The Chairperson may be appointed on a full-time or part-time basis. If the Chairperson is appointed on a full-time basis, the Chairperson shall also be the Chief Executive and there shall be four non-executive members. If the Chairperson is appointed on a part-time basis, there shall be a separate Chief Executive and three other non-executive members. The Chief Executive (if any) shall be appointed on a full-time basis. The non-executive members shall be appointed on a part-time basis.
At present, the Authority consists of a five members; a part-time Chairperson, a full-time Chief Executive and three other non-executive members who serve on a part-time basis.
The current membership of the Authority is:
The Chief Executive manages the affairs of the NCA under the general direction of the Authority and has the responsibility of a chief executive under the Financial Management and Accountability Act 1997 and an agency head under the Public Service Act 1999. NCA employees are engaged under the Public Service Act 1999.
Further information on the NCA, the Authority Members and a copy of our Organisational Structure is available here.
2. What we do (ss 8(2)(c) and 8(2)(j))
The NCA manages the continuing interest of the Commonwealth in the National Capital, including the range of functions required to plan, promote, enhance and maintain the national characteristics and qualities of the Capital.
The PALM Act provides for the NCA to prepare and administer a National Capital Plan. This is the statutory planning tool which underpins the preservation and future of the Capital.
The functions of the NCA establish the extent of the Commonwealth's interest in the National Capital and are set out in section 6 of the PALM Act. They are:
Through the National Capital Plan, the NCA secures the interest of the Commonwealth in the planning and development of Canberra and the Territory in accordance with their national significance. This vital custodial role is strengthened by the NCA's ‘hands-on' management of the public realm, cultural landscapes and commemorative elements within significant national areas.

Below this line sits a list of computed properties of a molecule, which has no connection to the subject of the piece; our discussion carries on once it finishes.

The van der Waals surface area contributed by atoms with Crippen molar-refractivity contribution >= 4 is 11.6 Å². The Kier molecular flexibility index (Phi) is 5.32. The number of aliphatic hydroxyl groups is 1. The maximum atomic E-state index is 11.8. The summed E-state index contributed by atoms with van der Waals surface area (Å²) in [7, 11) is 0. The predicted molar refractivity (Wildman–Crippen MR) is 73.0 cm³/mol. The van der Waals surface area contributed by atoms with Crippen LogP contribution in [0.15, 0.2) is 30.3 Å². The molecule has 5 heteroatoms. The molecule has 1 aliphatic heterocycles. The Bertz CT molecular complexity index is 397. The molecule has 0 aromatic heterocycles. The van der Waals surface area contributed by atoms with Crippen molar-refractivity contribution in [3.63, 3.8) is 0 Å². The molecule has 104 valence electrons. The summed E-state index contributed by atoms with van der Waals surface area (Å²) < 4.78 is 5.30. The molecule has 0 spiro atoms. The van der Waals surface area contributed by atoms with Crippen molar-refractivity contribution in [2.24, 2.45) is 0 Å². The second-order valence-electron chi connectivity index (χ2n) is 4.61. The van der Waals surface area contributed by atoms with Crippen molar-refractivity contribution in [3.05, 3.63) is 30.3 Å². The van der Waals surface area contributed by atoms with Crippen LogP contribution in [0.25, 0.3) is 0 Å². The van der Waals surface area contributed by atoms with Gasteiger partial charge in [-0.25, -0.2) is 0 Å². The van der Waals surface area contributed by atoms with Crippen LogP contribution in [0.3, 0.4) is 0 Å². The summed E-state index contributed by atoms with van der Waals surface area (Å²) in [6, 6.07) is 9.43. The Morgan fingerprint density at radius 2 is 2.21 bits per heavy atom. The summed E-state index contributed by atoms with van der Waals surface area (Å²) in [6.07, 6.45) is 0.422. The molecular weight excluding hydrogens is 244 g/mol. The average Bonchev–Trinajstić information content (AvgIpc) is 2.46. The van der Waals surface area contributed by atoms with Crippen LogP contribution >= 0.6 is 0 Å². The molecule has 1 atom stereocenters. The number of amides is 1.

The PALM Act also prescribes the NCA's decision making powers, specifically that the 'Authority has power to do all things necessary or convenient to be done for or in connection with the performance of its functions'. Particular powers prescribed in the PALM Act may affect members of the public. Powers in relation to the approval of works in designated areas may affect persons wishing to carry out any such works. Applications for Works Approval must be lodged with the NCA for approval prior to the commencement of any works. These applications are assessed against the relevant provisions of the National Capital Plan.
The provisions of the National Capital Plan may also affect members of the public. Such provisions relate to land use and detailed conditions of planning, design and development. Amendments to the National Capital Plan are subject to public consultation and to Parliamentary scrutiny.
In exercising its powers in relation to management of National Land, the NCA also takes into consideration the provision of other relevant legislation.
Further details of the NCA's functions, powers and relevant legislation can be found in the NCA's Annual Report which is available here
3. Our reports and responses to Parliament (ss 8(2)(e) and 8(2)(h))
The NCA is required to publish an Annual Report in accordance with section 50(1) of the PALM Act and have it tabled in the Parliament under section 50(2) of the PALM Act.
An electronic copy of the last four Annual Reports is available here.
Subject to the availability of supplies, printed copies of NCA annual reports may be provided to members of the public by contacting the NCA on 02 6271 2888.
The NCA also publishes information that is routinely provided to the Parliament in response to requests and orders from the Parliament (s8(2)(h)). This information includes:
Note: At present the NCA does not have any advertising/public information projects with a value of $100,000 or more.
4. Routinely requested information and disclosure log (ss 8(2)(g) and 11C)
Documents the NCA holds which are routinely provided to applicants in response to requests under the FOI Act include administrative records, plans and planning decisions, project details and decisions of the Authority.
5. Consultation arrangements (ss 8(2)(f))
The NCA has made a strong commitment to engage with the community as part of its decision making process. As part of this commitment the NCA has produced the document 'Commitment to Community Engagement', which serves three purposes:
The NCA consults with the community on a range of matters, including:
The NCA also seeks feedback from the community through:
6. Operational information ((ss 8(2)(j) and 8A)
The following information assists the agency to exercise its functions or powers in making decisions or recommendations that affect members of the public:
These documents are available from the Australian Government Comlaw website at www.comlaw.gov.au/
7. Contact us (ss 8(2)(i))
The NCA's FOI officer can be contacted:
|Last Updated on Tuesday, 24 July 2012 07:56|